Owner-Operator of the Month
WORK TOWARD GOALS. Simpson works to continually improve profits by controlling spending, she says. “The theory is it’s not how much you make, but how much you keep. If I need something, I get it. If I want something, I just think about it.”
She also sets safety goals. “It’s a goal of mine to reach a million safe miles,” says Simpson, who already has nearly 750,000.
STAY ON TOP OF PM. “Everybody’s out here to make money,” Simpson says. “You don’t want to waste it by being complacent about repairs. It’s much cheaper to take your truck to the shop when you have downtime than to get it towed because you were too complacent or too lazy or you just had too much on your mind.”
GAIN BUSINESS KNOWLEDGE. When she lived in Australia, Simpson worked in banking and for an attorney. She worked in the lending branch of the bank and dealt with small businesses and business plans.
“The details differ in every business, but there is a core there that’s with every business,” she says. “When I worked in banking, I could see trends and see where businesses were failing. I wasn’t realizing how much knowledge I was gaining, but now I can look at my business and know what caused downturns and what made things better.”
Though other owner-operators may lack the business background she does, Simpson says, anyone can learn about business basics. She says she continues to use self-help learning options online and through carriers.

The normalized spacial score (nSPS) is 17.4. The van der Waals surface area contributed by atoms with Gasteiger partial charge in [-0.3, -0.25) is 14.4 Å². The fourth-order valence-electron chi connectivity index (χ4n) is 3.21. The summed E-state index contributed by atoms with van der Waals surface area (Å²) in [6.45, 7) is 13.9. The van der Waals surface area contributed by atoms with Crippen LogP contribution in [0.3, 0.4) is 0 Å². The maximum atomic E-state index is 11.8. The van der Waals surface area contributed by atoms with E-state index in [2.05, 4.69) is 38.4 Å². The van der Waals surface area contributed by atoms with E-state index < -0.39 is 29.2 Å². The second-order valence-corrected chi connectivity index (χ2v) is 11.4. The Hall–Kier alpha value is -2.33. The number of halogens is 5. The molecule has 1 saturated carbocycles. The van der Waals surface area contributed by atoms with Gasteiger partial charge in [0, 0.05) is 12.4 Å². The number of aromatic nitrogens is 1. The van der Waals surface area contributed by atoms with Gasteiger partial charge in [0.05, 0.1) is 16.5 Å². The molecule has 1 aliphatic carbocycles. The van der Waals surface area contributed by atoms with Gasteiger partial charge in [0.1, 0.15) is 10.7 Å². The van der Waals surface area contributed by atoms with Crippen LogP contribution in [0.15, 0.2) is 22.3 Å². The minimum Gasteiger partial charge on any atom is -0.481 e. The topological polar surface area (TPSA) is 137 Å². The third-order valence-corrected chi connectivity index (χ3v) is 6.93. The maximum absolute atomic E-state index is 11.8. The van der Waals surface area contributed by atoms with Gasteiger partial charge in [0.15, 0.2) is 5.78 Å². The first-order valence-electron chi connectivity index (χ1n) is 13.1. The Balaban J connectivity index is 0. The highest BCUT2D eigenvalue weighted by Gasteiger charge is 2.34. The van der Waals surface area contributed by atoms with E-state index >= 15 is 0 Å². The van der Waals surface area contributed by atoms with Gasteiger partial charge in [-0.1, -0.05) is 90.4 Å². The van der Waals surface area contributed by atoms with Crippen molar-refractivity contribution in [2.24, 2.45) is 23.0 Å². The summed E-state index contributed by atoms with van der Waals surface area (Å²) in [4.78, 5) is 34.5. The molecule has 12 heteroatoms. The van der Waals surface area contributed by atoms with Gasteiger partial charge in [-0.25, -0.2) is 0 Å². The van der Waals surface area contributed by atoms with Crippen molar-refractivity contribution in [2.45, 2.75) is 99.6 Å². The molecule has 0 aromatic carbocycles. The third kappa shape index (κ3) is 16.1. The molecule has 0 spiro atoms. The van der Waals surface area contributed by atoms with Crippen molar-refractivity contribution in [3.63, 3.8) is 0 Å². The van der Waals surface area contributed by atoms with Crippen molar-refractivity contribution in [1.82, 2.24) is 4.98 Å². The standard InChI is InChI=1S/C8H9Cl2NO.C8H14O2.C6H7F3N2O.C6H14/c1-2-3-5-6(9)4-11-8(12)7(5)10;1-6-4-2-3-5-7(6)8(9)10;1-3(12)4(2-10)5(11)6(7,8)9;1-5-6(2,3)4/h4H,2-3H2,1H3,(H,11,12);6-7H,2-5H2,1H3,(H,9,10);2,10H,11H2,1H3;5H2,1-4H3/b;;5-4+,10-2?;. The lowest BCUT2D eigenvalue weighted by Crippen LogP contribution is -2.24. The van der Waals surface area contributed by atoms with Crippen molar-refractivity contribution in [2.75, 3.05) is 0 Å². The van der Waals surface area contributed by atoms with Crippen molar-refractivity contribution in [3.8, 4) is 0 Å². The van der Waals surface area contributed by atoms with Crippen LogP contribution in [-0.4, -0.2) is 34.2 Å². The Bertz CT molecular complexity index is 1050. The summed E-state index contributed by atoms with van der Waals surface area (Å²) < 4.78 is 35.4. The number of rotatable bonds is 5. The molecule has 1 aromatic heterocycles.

Gaining Dual Citizenship
After moving to the United States from Australia in 1999, Jeanette Simpson married and attained working rights. After she divorced, she could have stayed in the United States with green card, permanent-resident status, but she wanted to consider dual-citizenship options. “I didn’t want to risk not being able to visit my mother or my family,” she says.
In 2009, she found out she qualified for dual status and applied for it in January 2010. She became a U.S. citizen on Aug. 31, 2010. “It’s been fantastic,” she says.
Though it didn’t change her day-to-day life much, she says it changed her business in that she’s been able to gain access to ports and other areas she didn’t before.
Jeanette Simpson calls singing at a local recording studio “her outlet,” and she sets aside time on off days to record songs.
She started recording at home in 1998. When a friend died in 2000, she recorded a song to be played at the memorial. “It’s kind of like a drug,” she says. “I can disappear from all the other problems and just sing and relax.”
She’s achieved one goal by recording an entire album, and hopes to write and record an album of her own music. “I just want to continue to improve and hope one day I get to the point where I can do that.”